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@David Hammond: You have it the wrong way round - the spaceship, the gymnast, etc. are issuing a challenge to the laws of physics. Certainly if you accept p.s.g.w.'s "quantum theory" case, I think you'd have to read that as "challenging" (unless you see it as idiomatically unavoidably being an admission of the theory's demonstrable flaw). –  FumbleFingers Jun 14 '13 at 1:07
    
@FumbleFingers, I don't think so. If you go by the 2nd definition, then "this superliminal spaceship defies the laws of physics" means that the spaceship is challenging the laws of physics to do something impossible. The laws of physics are what define whether something as possible or not, so that doesn't make sense. –  David Hammond Jun 14 '13 at 1:13
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@@David Hammond: Duh. That's why I closevoted as NARQ. You're simultaneously postulating the existence of a superliminal spaceship, and saying the laws of physics limit reality. But by the laws of physics (as we currently understand them) obviously that ship can't even exist to do any challenging. (If it did exist nevertheless, I suppose it would be challenging the laws of physics to explain its "existence"! :) –  FumbleFingers Jun 14 '13 at 1:20
    
"First, let's take a look at the definition of defy": That's the OP's job. –  Kris Jun 14 '13 at 6:07

I could defy or challenge the laws of physics to operate in a particular circumstance, such as by jumping off a tall building and expecting to float to the ground without getting hurt. In such a challenge or act of defiance, I would lose to those laws. One may certainly defy civil laws and in some cases you will get away with doing so, but defying the laws of physics in the wrong way can get you in real trouble. Still, you may defy them if you want. As a physicist you would expect that subjecting material to pressure would result in a material with a higher density if only when under that pressure. In fact in the case of the experiment that started this discussion, stating that the result "defied the laws of physics" is shorthand for the fact that the material that resulted was less dense than what they started with. Of course, the material became porous and if you measured the true density of the material with the pores emptied of the fluid, the density may or may not have been lower, but the factor of two difference would surely not have obtained. Different physical "phases" or rearrangement of the molecules often results in variations in density but in this case the material had known porosity-that, in fact, was the main benefit that may give the material practical value.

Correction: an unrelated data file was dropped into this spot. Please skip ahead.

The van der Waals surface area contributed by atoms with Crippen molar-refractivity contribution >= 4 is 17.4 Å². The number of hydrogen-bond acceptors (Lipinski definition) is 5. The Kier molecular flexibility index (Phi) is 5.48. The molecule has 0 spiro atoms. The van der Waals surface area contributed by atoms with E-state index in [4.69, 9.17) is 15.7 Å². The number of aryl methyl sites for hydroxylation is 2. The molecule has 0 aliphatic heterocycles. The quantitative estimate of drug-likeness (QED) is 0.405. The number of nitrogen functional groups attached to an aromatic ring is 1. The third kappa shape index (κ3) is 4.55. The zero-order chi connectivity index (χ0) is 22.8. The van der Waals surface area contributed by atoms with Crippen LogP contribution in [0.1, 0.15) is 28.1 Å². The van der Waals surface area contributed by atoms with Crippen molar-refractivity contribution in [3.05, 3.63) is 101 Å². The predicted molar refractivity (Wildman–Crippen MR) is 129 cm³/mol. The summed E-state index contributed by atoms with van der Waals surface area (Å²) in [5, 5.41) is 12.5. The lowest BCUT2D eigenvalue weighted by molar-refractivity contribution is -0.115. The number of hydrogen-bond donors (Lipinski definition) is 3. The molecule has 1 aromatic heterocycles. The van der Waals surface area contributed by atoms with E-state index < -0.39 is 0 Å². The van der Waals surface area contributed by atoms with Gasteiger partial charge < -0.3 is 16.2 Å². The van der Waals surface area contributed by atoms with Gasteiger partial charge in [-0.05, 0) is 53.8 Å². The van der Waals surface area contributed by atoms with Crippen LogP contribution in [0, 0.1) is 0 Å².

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So, what particular definition of "defy" are you using here? –  David Hammond Jun 14 '13 at 11:33
    
In my original post on FB wherein I differed with Mark, I actually was using the word as in definition 2 above, but this was actually a bit of a play on the word as used in the headline that started all this. In my paragraph above, the first part uses this definition, too, but I acknowledge that the use in the referenced headline does not quite do the same. That is why I used the term "shorthand" above. I still think the headline meets a very loose standard and does not demonstrate "ignorance" as was stated in the original post on FB. –  Jim Hammond Jun 14 '13 at 15:50
    
That makes sense to say an implicit challenge is being issued to the laws of physics "to operate", as you say. I think I was just confused about whether, in the absence of an explicit challenge to do something, the 3rd definition would apply. –  David Hammond Jun 15 '13 at 21:38